Thursday, June 09, 2005

Expelling Junk Food From New Jersey's Schools

The Eternal Debate over junk foods in our public schools continues. This time, it's the State Of New Jersey that has decided to take action:

Junk food and soda will be all but expelled from New Jersey public schools by the start of the 2007-08 academic year under regulations announced by the state Monday.

The new rules will halt selling or serving foods during the school day that are high in fat and sugar. Even portions of whole milk will be rationed.

"We are setting New Jersey's children on a course they can follow even as adults for longer, healthier and more enjoyable lives," acting Gov. Richard J. Codey said.

Soda and candy will be allowed sold only after school, though the rules will not affect children who bring their own food. Private schools that supply students with federally funded meals also will have to follow the rules.

Connecticut lawmakers sent to the governor last month legislation that would ban soda and junk food in cafeterias, vending machines and school stores.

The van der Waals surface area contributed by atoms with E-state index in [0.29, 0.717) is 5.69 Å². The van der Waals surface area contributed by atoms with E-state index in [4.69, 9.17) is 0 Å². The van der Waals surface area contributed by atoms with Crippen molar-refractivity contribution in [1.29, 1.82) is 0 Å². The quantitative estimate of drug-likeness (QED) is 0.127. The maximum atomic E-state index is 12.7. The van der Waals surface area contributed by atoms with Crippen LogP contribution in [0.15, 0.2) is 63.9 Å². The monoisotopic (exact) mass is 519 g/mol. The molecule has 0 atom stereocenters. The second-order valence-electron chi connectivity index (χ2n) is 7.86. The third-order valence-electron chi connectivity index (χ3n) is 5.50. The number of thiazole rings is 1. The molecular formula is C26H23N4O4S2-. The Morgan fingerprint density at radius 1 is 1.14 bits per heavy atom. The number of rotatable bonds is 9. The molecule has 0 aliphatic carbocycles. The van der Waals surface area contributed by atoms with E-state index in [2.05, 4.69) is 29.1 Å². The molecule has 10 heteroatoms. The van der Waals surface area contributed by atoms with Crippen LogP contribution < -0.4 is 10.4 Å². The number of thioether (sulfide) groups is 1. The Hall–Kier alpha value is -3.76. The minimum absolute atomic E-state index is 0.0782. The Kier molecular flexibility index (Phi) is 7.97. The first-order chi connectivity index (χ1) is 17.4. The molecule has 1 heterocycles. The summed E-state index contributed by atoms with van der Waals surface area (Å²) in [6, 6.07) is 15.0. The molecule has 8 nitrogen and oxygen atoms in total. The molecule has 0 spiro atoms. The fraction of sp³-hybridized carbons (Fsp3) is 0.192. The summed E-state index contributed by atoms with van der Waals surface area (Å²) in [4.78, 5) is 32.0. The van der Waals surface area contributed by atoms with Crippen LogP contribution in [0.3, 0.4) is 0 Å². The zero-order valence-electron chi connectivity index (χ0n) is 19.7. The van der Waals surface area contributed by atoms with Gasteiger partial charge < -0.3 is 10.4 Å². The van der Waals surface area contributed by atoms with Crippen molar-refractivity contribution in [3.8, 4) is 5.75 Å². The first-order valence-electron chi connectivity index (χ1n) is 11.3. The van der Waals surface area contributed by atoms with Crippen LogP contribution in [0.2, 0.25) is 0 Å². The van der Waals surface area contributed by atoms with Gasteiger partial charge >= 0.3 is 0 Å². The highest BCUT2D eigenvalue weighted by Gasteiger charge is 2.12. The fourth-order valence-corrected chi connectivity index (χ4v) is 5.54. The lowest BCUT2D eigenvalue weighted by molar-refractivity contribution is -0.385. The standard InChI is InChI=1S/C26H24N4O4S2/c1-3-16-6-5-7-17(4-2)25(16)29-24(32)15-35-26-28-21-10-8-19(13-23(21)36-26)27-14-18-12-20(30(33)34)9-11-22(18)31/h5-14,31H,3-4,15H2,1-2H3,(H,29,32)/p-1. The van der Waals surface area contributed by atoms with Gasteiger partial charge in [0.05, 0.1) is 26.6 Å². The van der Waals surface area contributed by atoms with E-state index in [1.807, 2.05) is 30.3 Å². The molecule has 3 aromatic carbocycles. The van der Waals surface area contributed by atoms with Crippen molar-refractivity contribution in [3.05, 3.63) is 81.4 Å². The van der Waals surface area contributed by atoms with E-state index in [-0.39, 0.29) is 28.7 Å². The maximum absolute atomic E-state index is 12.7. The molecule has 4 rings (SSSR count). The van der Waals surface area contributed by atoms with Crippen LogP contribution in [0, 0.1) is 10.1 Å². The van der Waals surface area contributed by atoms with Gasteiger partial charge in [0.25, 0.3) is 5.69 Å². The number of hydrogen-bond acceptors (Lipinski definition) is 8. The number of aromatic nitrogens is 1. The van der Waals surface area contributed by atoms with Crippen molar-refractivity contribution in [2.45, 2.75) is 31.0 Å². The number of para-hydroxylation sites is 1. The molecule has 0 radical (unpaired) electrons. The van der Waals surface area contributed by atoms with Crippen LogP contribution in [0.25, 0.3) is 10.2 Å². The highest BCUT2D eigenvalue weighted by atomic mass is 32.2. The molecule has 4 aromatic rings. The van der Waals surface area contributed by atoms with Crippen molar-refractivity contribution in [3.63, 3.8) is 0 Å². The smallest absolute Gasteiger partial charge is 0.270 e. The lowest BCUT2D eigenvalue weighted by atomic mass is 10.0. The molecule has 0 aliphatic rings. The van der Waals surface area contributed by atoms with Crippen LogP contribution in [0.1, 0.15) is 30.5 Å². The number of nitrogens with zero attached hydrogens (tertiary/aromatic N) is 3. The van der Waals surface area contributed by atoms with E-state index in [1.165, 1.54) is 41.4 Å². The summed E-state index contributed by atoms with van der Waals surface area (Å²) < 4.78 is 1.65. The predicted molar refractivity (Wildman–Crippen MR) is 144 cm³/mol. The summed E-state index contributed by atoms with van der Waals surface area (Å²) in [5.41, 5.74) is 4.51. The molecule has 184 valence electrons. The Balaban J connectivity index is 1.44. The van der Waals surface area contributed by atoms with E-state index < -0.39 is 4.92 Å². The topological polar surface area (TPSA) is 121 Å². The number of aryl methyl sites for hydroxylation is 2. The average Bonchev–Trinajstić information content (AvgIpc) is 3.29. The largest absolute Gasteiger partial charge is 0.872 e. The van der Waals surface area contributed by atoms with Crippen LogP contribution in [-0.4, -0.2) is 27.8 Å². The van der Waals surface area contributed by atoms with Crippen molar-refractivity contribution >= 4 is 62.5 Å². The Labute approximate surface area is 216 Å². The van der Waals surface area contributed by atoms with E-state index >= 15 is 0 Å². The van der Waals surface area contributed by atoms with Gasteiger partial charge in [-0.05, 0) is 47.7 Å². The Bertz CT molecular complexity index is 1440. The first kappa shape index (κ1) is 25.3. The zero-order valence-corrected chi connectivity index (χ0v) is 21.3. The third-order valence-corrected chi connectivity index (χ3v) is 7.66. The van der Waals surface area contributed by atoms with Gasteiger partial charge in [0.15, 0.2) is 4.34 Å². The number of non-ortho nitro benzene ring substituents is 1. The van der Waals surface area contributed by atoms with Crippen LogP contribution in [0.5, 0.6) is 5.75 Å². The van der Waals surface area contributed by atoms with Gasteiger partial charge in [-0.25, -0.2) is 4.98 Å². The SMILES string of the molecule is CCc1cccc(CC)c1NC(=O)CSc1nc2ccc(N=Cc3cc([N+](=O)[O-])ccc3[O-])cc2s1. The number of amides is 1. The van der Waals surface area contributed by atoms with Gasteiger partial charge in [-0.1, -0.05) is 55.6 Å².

Similar but weaker proposals have been introduced by lawmakers in at least 17 states this year, according to the National Conference of State Legislatures.

The rules will ban all drinks except lowfat milk, water and 100 percent fruit or vegetable juices from elementary schools. The policy is more relaxed for middle and high school students, allowing some sales of flavored iced teas and sports drinks.
As with just about every other law of this nature, it's full of loopholes. For example, the "sports drinks" that are authorized for middle/high schools are contain large amounts of sugar. Even though those sections of the law that deal with elementary schools would appear to be airtight, there is a "catch." The catch is that schools may continue selling junk food and sodas after school.

I thought the whole point of this law was to help combat the epidemic of childhood obesity that is overwhelming an entire generation of our children.

And why on earth will the new regulation limit the amount of whole milk that the kids can drink? Certainly, whole milk is loaded with calories, (as is fruit juice) but can you think of anything healthier for a child to put into his or her growing body?
To view the latest edition of The Carnival of Education (as well as entry guidelines) click here.

Main Page/Latest Posts